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Pima Air and Space Museum, Part 1

Have you ever set out to visit a place and it turns out to overwhelm you? That's what happened to me on Thursday when I sent to Tucson with a photographer friend to visit the Pima Air and Space Museum located right next to Davis-Monthan Air Force Base.

Even before entering the museum proper, I encountered a Douglas A-4C Skyhawk. It is a single-seat, subsonic jet attack aircraft used by the Navy and Marine Corps. Skyhawks played key roles in the Vietnam War, the Yom Kippur War, and the Falklands War. Nearly 3,000 were built from 1954 to 1979 at a cost of around $3M per copy.

The aircraft on display has a civilian paint job.

Once you enter the main building, there are planes, planes and more planes. Look up, look down, look near, look far — a feast for the eyes.

I did look up to see a Rutan Long EZ, designed by Burt Rutan and built by his company in kit form as a high performance aircraft using a small economical engine. It uses fiberglass construction with a forward canard that prevents stalling. It has a range of 1,500 miles — farther than flying from Phoenix to Seattle. They were sold from 1967 to 1985.

According to Wikipedia, "As of late 2005, approximately 700 Long EZ's are FAA registered in the USA".

Note that Singer-songwriter John Denver was killed when his Long-EZ crashed on October 12, 1997 — pilot error largely the result of a previous owner's relocation of the fuel selection valve to an awkward spot behind the pilot's seat.


This looks like a toy but is, in fact, a Starr Bumble Bee which was designed to be the world's smallest aircraft. Interestingly, the first flights of the Bumble Bee were at nearby Marana, Arizona (January 28, 1984).

Subsequently an even smaller aircraft took away that title but the Bumble Bee retains the title of smallest biplane.

Fun to look at but I'm not sure I'd be willing to go up in one.

Going from tiny to massive, nearby was a Soviet-built aircraft piston engine, the AHs-72. When you look at these massive engines you understand why they made so much noise — the thing is almost as tall as I am.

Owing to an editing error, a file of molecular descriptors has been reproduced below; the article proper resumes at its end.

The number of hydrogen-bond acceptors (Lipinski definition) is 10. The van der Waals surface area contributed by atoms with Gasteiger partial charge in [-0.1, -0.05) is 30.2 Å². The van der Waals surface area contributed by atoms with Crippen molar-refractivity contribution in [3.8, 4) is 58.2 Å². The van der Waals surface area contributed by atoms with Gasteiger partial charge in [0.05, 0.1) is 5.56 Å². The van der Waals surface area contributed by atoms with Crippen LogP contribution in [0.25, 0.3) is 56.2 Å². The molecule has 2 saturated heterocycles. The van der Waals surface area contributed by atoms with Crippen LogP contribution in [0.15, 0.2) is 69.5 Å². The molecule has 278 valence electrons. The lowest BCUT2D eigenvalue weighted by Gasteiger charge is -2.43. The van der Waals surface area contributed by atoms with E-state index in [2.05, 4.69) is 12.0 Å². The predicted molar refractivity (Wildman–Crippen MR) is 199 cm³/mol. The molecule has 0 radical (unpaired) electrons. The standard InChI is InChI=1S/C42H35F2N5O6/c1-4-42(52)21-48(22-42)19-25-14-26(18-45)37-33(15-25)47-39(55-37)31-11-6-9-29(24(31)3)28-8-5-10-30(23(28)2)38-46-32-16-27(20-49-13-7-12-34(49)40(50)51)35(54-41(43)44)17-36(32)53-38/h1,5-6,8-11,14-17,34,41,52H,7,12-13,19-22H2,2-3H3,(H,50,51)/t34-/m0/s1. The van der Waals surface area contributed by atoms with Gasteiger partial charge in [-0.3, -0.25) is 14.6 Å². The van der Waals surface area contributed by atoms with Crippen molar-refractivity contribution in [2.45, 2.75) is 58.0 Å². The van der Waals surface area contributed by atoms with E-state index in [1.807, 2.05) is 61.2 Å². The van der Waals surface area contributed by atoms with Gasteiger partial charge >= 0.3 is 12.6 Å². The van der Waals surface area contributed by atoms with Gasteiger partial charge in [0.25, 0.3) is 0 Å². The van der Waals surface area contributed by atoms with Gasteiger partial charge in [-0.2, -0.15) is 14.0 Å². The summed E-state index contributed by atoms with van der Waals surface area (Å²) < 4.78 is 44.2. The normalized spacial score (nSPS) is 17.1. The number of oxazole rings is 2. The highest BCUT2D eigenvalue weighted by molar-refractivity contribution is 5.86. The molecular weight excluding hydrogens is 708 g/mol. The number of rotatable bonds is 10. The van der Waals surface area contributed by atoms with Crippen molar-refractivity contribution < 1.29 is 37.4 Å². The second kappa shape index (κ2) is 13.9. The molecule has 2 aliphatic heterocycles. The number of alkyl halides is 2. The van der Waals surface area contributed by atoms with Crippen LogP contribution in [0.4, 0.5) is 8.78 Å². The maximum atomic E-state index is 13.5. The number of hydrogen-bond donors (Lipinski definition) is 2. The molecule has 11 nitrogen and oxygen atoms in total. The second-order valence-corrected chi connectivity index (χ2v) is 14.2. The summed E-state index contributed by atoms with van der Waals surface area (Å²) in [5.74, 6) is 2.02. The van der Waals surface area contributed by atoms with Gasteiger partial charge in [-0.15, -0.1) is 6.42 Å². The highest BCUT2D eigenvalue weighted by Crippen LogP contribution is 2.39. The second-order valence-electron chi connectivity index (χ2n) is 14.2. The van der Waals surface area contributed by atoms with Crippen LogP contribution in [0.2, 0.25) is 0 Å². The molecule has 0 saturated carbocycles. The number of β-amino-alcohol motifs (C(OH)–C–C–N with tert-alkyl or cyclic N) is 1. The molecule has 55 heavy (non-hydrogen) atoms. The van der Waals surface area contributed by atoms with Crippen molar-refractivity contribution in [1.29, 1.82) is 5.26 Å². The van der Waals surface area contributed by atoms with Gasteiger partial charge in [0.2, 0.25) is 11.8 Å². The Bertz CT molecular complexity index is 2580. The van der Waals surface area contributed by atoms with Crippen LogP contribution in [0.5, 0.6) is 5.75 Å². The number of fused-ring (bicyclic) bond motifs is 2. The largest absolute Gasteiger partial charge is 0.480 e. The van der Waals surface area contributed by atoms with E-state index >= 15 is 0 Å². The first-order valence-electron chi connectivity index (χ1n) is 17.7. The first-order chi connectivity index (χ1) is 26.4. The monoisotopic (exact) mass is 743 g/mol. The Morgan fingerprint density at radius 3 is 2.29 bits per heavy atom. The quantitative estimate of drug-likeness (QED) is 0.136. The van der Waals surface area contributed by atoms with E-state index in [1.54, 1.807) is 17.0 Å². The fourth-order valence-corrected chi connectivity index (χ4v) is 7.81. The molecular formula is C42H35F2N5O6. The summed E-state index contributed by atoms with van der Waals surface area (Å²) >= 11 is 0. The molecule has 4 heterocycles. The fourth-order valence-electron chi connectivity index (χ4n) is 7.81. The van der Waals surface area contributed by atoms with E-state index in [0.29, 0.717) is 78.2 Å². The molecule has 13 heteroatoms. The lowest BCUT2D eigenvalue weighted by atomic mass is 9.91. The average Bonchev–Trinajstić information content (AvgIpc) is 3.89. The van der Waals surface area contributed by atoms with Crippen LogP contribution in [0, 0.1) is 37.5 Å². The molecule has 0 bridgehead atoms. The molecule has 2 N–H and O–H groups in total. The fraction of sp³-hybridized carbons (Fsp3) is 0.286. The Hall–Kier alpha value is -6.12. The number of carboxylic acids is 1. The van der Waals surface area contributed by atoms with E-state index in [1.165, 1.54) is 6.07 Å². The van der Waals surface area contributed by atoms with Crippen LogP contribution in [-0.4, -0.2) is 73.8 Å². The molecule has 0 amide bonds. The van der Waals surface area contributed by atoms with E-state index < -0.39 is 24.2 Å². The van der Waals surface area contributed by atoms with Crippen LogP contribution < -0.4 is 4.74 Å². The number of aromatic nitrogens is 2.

Next is a civilian biplane made by the Waco Aircraft Company, an American maker. Introduced in 1930, these were popular with private pilots and training schools. They offered good performance and carrying capacity while being relatively inexpensive to operate. Also a small number were used by the Army Air Corps (predecessor to the US Air Force) for training pilots.

Look at this cute little number — a Bede BD-5J Micro-jet. It holds the title as the world's smallest turbojet manned aircraft. It was sold in kit form by the now defunct Bede Aircraft Corporation in the 1970s.

It was a challenge to build one and even more challenging to fly. Interestingly it only has a range of 280 miles — that would only get you from Phoenix to Page, near the Arizona border.

This model aircraft was used in the James Bond movie Octopussy and this plane sports that same paint job.


And here is one of the stars of the museum, perhaps the most well-known helicopter in the world, the Bell UH-1M, nicknamed the "Huey". It gained fame during the Vietnam War and continues to fly both in the military and for civilian use.

Interesting paint job in front, n'est-pas? Note the clear panels in the bottom of the nose — these allowed the pilot to view the ground as they touched down. I was told they were also used by the enemy to try and shoot the pilot and co-pilot from below. What do they say, "All's fair in love and war".

The military used various weapons systems on the Huey, some mounted inside, others outside like these — obviously a machine gun and what I guess to be a small rocket launcher.

The "Huey" was the first turbine-powered helicopter to enter production. They were manufactured from 1959 to 1987 — with more than 16,000 built. They are still in limited use in the civilian market.

The next aircraft on my tour is the Lockheed T-33 Shooting Star, a jet trainer. It dates back to 1948 as a replacement for the P-80 which suffered a high accident rate. A second seat was added for the instructor which then necessitated moving its fuel tanks to the end of the wings. According to the museum the markings are that of the 363rd Tactical Reconnaissance Wing, Shaw AFB, 1974.

They were manufactured from 1948 to 1959. Although most are retired, a few still serve in such places as Bolivia.

This handsome fighter is the McDonnell Douglas F-4 Phantom II, a missile-armed fleet defense fighter for the United States Navy, first entering service in 1960. It proved to be so highly adaptable, it was also adopted by the U.S. Marine Corps and the U.S. Air Force, and by the mid-1960s had become a major part of their respective air wings.

When you look at it from the front, it looks both handsome and fearsome. The F-4E and its predecessors had more than 100 kills in the Vietnam War. More than 5,000 were built and some remained in service in the U.S. military until earlier this year.

To be continued...

Life is good.

B. David

P. S., All photos and text © B. David Cathell Photography, Inc. —